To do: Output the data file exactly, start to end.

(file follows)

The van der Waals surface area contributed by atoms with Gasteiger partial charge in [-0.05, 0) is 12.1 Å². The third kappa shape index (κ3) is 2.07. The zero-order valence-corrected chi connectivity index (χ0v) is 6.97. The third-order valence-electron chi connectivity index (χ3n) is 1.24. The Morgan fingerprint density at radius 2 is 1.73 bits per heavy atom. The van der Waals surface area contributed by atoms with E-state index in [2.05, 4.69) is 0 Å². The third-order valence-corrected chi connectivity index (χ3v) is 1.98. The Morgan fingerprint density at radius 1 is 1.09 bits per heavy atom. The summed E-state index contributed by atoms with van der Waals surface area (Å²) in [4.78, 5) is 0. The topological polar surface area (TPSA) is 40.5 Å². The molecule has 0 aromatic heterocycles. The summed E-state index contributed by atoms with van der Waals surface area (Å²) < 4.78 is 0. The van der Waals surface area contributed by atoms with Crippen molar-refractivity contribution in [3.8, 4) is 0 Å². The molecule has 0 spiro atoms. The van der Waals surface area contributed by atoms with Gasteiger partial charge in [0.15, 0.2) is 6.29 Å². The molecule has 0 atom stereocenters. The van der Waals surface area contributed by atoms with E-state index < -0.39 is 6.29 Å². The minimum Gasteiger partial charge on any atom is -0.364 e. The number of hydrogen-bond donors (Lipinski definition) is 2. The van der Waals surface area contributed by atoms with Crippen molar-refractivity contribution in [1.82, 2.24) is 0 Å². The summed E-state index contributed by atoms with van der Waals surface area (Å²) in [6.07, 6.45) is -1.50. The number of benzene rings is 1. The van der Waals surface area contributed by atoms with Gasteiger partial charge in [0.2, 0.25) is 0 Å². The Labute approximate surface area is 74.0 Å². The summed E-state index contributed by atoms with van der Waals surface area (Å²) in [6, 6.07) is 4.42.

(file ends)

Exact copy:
The van der Waals surface area contributed by atoms with Gasteiger partial charge in [-0.05, 0) is 12.1 Å². The third kappa shape index (κ3) is 2.07. The zero-order valence-corrected chi connectivity index (χ0v) is 6.97. The third-order valence-electron chi connectivity index (χ3n) is 1.24. The Morgan fingerprint density at radius 2 is 1.73 bits per heavy atom. The van der Waals surface area contributed by atoms with E-state index in [2.05, 4.69) is 0 Å². The third-order valence-corrected chi connectivity index (χ3v) is 1.98. The Morgan fingerprint density at radius 1 is 1.09 bits per heavy atom. The summed E-state index contributed by atoms with van der Waals surface area (Å²) in [4.78, 5) is 0. The topological polar surface area (TPSA) is 40.5 Å². The molecule has 0 aromatic heterocycles. The summed E-state index contributed by atoms with van der Waals surface area (Å²) < 4.78 is 0. The van der Waals surface area contributed by atoms with Crippen molar-refractivity contribution in [3.8, 4) is 0 Å². The molecule has 0 spiro atoms. The van der Waals surface area contributed by atoms with Gasteiger partial charge in [0.15, 0.2) is 6.29 Å². The molecule has 0 atom stereocenters. The van der Waals surface area contributed by atoms with E-state index < -0.39 is 6.29 Å². The minimum Gasteiger partial charge on any atom is -0.364 e. The number of hydrogen-bond donors (Lipinski definition) is 2. The van der Waals surface area contributed by atoms with Crippen molar-refractivity contribution in [1.82, 2.24) is 0 Å². The summed E-state index contributed by atoms with van der Waals surface area (Å²) in [6.07, 6.45) is -1.50. The number of benzene rings is 1. The van der Waals surface area contributed by atoms with Gasteiger partial charge in [0.2, 0.25) is 0 Å². The Labute approximate surface area is 74.0 Å². The summed E-state index contributed by atoms with van der Waals surface area (Å²) in [6, 6.07) is 4.42.